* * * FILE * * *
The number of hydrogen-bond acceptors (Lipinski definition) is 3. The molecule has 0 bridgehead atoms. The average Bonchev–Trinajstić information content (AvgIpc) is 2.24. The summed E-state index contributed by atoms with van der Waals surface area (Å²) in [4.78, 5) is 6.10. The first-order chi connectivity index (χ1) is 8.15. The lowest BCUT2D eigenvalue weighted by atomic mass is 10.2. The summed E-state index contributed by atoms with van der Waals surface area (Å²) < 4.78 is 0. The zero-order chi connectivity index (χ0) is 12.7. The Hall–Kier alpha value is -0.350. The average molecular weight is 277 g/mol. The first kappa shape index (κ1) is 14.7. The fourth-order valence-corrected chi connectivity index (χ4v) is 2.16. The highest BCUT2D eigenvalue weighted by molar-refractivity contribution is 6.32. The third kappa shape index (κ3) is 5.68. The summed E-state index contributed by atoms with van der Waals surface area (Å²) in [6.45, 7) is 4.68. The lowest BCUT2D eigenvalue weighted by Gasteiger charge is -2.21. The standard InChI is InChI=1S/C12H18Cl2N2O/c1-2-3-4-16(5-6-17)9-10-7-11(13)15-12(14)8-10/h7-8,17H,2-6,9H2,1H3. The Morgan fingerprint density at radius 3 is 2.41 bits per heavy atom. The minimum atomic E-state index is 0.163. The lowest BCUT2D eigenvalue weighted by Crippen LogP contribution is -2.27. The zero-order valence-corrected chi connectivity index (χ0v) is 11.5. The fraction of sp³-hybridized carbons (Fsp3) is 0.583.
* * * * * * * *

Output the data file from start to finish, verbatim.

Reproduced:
The number of hydrogen-bond acceptors (Lipinski definition) is 3. The molecule has 0 bridgehead atoms. The average Bonchev–Trinajstić information content (AvgIpc) is 2.24. The summed E-state index contributed by atoms with van der Waals surface area (Å²) in [4.78, 5) is 6.10. The first-order chi connectivity index (χ1) is 8.15. The lowest BCUT2D eigenvalue weighted by atomic mass is 10.2. The summed E-state index contributed by atoms with van der Waals surface area (Å²) < 4.78 is 0. The zero-order chi connectivity index (χ0) is 12.7. The Hall–Kier alpha value is -0.350. The average molecular weight is 277 g/mol. The first kappa shape index (κ1) is 14.7. The fourth-order valence-corrected chi connectivity index (χ4v) is 2.16. The highest BCUT2D eigenvalue weighted by molar-refractivity contribution is 6.32. The third kappa shape index (κ3) is 5.68. The summed E-state index contributed by atoms with van der Waals surface area (Å²) in [6.45, 7) is 4.68. The lowest BCUT2D eigenvalue weighted by Gasteiger charge is -2.21. The standard InChI is InChI=1S/C12H18Cl2N2O/c1-2-3-4-16(5-6-17)9-10-7-11(13)15-12(14)8-10/h7-8,17H,2-6,9H2,1H3. The Morgan fingerprint density at radius 3 is 2.41 bits per heavy atom. The minimum atomic E-state index is 0.163. The lowest BCUT2D eigenvalue weighted by Crippen LogP contribution is -2.27. The zero-order valence-corrected chi connectivity index (χ0v) is 11.5. The fraction of sp³-hybridized carbons (Fsp3) is 0.583.